On another note, good job on fixing the malfunction and getting someone knowledgable to help. There were many terms used in your first post and a lot of unsaid things that rightfully concerned/scared the pros. Hopefully you've learned a bit about water heaters and will continue to learn about their function, what is safe, and how to communicate with folks about'em. If you'd just mentioned a little bit about normal burner operation instead of being silent on the heat input side of things, I think the pros might have relaxed just a little bit. Then again, they are pros and have to be very cautious so relaxing on a safety concern might not happen.
  13. Gary Swart

    Gary Swart In the Trades

    Messages:
    7,387
    Location:
    Yakima WA
    Pressure does not build up in a water heater over a period of time. When the water heats normally, it expands. In a water system that does not have a pressure regulator valve, (that's the "unknown device" in you photo) this expansion is absorbed by the city water main. When you do have a pressure regulator valve it creates what is called a "closed" system. The simply means the PRV stops the expansion at that point so the expanded water has no where to go. The results in a very rapid build up of pressure within the water heater and causes the T/P valve to trip to prevent the tank from exploding. To cure this problem, an expansion tank is installed somewhere after the PRV. This is air charged to a pressure to equal the incoming pressure as determined by the PRV. This tank gives that expanded water somewhere to go. It empties back into the heater when the pressure lessens. You might try this experiment: get a pressure gauge at any hardware store. They come with a hose adapter end. Attach this to a hot water faucet. The washing machine outlet is usually a good place to do this. Turn the faucet on and read the pressure. Now draw hot water from another fixture and continue to watch the gauge. You will see that the pressure rises to a very high level very quickly, and the T/P valve will trip until the danger has passed. If it does not react this way that would indicate the PRV is not working for some reason and is allowing the expansion to be absorbed by the city water main.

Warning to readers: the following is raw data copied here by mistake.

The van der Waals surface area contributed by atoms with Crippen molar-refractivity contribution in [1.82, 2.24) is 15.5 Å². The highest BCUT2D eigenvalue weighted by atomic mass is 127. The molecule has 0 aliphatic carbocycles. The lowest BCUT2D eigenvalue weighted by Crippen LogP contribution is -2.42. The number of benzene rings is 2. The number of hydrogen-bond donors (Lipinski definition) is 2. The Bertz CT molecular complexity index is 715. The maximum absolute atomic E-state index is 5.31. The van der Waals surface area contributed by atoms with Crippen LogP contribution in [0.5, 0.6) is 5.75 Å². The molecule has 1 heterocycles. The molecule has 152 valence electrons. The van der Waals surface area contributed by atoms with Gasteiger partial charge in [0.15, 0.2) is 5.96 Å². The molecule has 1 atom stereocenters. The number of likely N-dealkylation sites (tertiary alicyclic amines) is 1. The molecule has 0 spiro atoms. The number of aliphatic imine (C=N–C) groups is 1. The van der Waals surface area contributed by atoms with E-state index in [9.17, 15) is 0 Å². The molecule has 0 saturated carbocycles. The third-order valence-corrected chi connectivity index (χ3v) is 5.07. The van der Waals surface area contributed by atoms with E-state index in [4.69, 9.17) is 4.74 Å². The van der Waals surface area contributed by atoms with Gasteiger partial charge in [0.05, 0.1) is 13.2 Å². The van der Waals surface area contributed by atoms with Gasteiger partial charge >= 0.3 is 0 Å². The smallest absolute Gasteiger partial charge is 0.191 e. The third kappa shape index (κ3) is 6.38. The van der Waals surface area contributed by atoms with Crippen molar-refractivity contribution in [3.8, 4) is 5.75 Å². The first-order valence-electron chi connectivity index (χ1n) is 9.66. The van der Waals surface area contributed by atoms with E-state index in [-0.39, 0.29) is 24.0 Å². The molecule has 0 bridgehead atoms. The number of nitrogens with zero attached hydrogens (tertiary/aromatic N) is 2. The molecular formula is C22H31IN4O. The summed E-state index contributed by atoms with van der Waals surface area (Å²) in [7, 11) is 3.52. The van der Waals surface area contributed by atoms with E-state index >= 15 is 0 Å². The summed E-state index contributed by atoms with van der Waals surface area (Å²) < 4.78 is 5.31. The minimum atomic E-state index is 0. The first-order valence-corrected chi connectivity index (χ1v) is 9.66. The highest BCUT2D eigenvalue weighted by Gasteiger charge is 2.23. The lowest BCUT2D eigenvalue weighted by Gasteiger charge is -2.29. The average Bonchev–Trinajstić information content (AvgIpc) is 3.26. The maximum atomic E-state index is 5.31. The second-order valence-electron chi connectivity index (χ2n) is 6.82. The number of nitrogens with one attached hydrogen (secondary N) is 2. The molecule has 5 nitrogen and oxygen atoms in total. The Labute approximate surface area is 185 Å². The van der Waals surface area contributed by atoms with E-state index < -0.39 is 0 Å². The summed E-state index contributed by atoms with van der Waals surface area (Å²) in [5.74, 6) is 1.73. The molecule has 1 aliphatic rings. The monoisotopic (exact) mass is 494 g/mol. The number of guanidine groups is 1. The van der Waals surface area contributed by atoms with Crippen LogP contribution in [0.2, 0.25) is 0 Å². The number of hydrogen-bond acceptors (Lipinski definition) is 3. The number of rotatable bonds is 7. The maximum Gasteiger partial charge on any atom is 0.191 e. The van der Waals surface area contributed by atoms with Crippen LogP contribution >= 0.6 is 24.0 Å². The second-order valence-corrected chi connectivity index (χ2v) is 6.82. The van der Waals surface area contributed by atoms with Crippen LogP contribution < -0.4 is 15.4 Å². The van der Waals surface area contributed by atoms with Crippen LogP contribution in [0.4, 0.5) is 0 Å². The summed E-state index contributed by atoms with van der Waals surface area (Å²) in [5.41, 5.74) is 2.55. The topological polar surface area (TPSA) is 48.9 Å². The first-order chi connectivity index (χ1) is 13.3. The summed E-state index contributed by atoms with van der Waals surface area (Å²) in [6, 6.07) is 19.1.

14. GrumpyPlumber

    GrumpyPlumber Licensed Grump

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    Location:
    Licensed Grump
    In terms of the T&P...it should be a 150/210, 150 psi, 210 degree's...it has a white probe.
    I will say this again, the fact that it is weeping means there's potential trouble...simpley opening it on occasion does resolve the original issue.
    It could very well be the "ticking bomb" you're afraid of.
    I'm NOT attempting to dissuade you from doing what you want, nor am I attempting to promote a trade, but you really should have someone give it the "once over" to be sure you and you're family are safe.
  15. daddyslipdisk

    daddyslipdisk New Member

    Messages:
    6
    Well, we left for about 6 hours on the 4th of July celebration and came back and still no leakage or dripping. I had the expansion tank in my hands today when I went to Lowe's and it was $60 which would have been fine. The money part didn't bother me as much as the picture on the back showing what they referred to as the "standard installation". It showed copper pipe coming down from the PRV doing a 90 degree turn, then connecting to top of the expansion tank and then continuing off the picture. It didn't show where that other end went to. As you can see from my pictures, I simply don't have that much room in that coat closet size area for all of that which may explain why there was a virtual plethora of piping.

    Sorry that I keep using wrong terminology or not explaining myself well. I am not a plumber, nor do I claim to be. I replaced the round burner part at the bottom 2 years ago. No idea what the term for it is, but it took me a long time to put it in. But from my last ignorant comment, what I meant with the PRV was that I would test it monthly to test its functionality to make sure it's letting out pressure correctly. On top of the fact that I don't have the best of circumstances here.